Good façade design plays a critical role in high performing Australian buildings – from managing condensation and preventing water penetration, to resisting the spread of fire on the exterior of buildings. In today’s market, a variety of cladding materials are available, including fibre cement, terracotta and zinc to name a few, giving architects and builders significant design flexibility. However, despite the range of solutions on the market, traditional façade design and installation methods have been falling short in some key areas.
According to a 2019 study by Deakin University in conjunction with Griffith University and other research partners, building defects relating to components of external wall systems, specifically the building fabric and exterior cladding, are common across the country.[i] The study analysed 2012 building defect reports across multiple states, finding that 33% of issues were related to water penetration and moisture caused by non-compliant or poorly-fitted cladding, or ineffective waterproofing.[ii] According to recent industry reports, cladding defects related to fire performance are also rampant.[iii]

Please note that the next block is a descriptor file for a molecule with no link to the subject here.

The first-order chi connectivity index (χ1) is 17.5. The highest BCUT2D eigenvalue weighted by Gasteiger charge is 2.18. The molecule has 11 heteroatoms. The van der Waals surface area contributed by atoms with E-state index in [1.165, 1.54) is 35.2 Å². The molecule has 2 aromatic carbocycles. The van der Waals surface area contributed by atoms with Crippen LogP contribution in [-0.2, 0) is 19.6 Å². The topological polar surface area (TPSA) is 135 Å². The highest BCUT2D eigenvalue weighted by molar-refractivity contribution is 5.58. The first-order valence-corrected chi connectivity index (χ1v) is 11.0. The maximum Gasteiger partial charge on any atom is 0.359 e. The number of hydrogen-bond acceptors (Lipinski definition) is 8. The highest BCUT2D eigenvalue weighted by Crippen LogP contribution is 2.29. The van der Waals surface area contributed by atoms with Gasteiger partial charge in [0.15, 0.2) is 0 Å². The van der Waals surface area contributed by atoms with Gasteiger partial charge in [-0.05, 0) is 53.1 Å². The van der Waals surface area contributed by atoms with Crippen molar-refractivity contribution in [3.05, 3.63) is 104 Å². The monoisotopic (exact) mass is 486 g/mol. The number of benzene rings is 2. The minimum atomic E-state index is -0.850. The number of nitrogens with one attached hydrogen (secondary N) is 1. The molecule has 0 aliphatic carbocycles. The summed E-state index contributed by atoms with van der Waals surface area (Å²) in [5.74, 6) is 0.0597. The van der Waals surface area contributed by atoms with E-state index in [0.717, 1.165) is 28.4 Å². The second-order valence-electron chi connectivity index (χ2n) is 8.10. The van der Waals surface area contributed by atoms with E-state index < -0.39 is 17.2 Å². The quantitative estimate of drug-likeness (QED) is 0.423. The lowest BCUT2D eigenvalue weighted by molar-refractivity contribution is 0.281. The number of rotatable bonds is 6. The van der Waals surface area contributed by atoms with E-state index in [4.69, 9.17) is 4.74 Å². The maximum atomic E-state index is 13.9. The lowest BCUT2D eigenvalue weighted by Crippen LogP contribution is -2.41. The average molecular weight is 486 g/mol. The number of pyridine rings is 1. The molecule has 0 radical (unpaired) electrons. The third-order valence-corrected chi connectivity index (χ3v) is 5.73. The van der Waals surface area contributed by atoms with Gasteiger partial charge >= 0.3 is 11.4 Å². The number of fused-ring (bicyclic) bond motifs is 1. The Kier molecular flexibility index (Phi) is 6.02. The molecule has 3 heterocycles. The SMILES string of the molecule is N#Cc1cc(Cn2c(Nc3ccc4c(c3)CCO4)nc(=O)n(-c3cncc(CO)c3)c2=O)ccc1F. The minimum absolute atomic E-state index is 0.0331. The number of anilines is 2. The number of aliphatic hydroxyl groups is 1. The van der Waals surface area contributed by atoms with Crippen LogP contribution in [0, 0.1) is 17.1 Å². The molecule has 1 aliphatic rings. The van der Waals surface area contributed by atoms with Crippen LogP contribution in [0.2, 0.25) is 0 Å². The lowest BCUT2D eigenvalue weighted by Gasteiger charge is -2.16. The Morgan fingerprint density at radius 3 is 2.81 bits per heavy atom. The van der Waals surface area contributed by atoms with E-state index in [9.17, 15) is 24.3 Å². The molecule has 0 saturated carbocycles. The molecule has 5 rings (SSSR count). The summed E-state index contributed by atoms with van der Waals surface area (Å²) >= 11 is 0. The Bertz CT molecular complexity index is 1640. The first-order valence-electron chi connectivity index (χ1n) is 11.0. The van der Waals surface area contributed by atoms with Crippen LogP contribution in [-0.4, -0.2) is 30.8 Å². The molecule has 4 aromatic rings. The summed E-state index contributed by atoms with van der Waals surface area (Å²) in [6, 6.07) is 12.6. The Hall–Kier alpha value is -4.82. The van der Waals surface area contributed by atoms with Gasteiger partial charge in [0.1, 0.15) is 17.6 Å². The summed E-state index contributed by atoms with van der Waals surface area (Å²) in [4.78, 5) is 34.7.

In Australia, new buildings are emerging that push the limits of architectural complexity, heights and beauty. Presenting a unique design challenge due to more extreme weather conditions at greater heights, exteriors with more joints and junctions and elevated requirements for airtightness, efficiency and durability, these new structures have made compliance more difficult using traditional methods. New, holistic approaches to building facade design and construction are needed to meet strict demands for weather and airtightness, energy efficiency, resilience and fire protection.
Rigid air barriers have emerged as the foundational component for external wall systems of the future. A new approach to façade design in Australia, rigid air barrier panels are high-performance weather barriers that are specially designed to meet changing industry requirements and withstand Australia’s unpredictable climate.
Download the whitepaper for the full story on how rigid air barriers such as the James Hardie RAB™ Board, can be incorporated into high performing facades, withstanding the most challenging of weather conditions.
[i] Johnson, Nicole and Sacha Reid. “An Examination of Building Defects in Residential Multi-owned Properties.” Griffith University. https://www.griffith.edu.au/_data/assets/pdffile/0030/831279/Examining-Building-Defects-Research-Report.pdf (accessed 23 April 2020).
[iii] Construction Forestry Maritime Mining And Energy Union. “Shaky Foundations: The National Crisis in Construction.” CFMMEU. https://www.cfmmeu.org.au/sites/www.cfmmeu.org.au/files/uploads/CFMEU-Shaky-Foundations-FINAL.pdf (accessed 23 April 2020).